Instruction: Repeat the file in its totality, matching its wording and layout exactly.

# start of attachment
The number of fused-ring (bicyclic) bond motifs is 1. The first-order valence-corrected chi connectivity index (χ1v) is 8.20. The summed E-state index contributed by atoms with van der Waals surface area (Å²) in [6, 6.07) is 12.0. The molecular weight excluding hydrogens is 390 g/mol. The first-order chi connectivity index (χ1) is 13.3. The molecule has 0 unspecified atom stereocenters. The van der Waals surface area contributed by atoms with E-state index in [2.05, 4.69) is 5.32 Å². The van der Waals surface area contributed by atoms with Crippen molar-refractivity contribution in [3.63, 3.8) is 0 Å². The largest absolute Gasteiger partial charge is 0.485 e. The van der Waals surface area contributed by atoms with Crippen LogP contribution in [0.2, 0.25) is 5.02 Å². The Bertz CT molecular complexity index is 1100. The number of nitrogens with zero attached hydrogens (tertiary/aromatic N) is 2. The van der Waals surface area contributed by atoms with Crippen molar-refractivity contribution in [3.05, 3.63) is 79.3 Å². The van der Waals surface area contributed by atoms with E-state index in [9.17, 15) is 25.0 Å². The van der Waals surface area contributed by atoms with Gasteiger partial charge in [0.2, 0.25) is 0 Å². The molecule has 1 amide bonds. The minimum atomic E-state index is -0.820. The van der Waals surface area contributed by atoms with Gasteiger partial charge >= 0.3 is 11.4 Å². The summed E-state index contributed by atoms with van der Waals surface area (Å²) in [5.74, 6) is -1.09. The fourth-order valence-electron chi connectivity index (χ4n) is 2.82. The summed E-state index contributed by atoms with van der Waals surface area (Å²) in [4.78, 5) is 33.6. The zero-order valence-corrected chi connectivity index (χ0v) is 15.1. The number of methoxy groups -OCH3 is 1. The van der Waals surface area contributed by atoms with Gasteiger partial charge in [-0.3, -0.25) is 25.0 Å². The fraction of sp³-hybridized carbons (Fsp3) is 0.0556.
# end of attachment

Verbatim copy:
The number of fused-ring (bicyclic) bond motifs is 1. The first-order valence-corrected chi connectivity index (χ1v) is 8.20. The summed E-state index contributed by atoms with van der Waals surface area (Å²) in [6, 6.07) is 12.0. The molecular weight excluding hydrogens is 390 g/mol. The first-order chi connectivity index (χ1) is 13.3. The molecule has 0 unspecified atom stereocenters. The van der Waals surface area contributed by atoms with E-state index in [2.05, 4.69) is 5.32 Å². The van der Waals surface area contributed by atoms with Crippen molar-refractivity contribution in [3.63, 3.8) is 0 Å². The largest absolute Gasteiger partial charge is 0.485 e. The van der Waals surface area contributed by atoms with Crippen LogP contribution in [0.2, 0.25) is 5.02 Å². The Bertz CT molecular complexity index is 1100. The number of nitrogens with zero attached hydrogens (tertiary/aromatic N) is 2. The van der Waals surface area contributed by atoms with Crippen molar-refractivity contribution in [3.05, 3.63) is 79.3 Å². The van der Waals surface area contributed by atoms with E-state index in [9.17, 15) is 25.0 Å². The van der Waals surface area contributed by atoms with Gasteiger partial charge in [0.2, 0.25) is 0 Å². The molecule has 1 amide bonds. The minimum atomic E-state index is -0.820. The van der Waals surface area contributed by atoms with Gasteiger partial charge >= 0.3 is 11.4 Å². The summed E-state index contributed by atoms with van der Waals surface area (Å²) in [5.74, 6) is -1.09. The fourth-order valence-electron chi connectivity index (χ4n) is 2.82. The summed E-state index contributed by atoms with van der Waals surface area (Å²) in [4.78, 5) is 33.6. The zero-order valence-corrected chi connectivity index (χ0v) is 15.1. The number of methoxy groups -OCH3 is 1. The van der Waals surface area contributed by atoms with Gasteiger partial charge in [-0.3, -0.25) is 25.0 Å². The fraction of sp³-hybridized carbons (Fsp3) is 0.0556.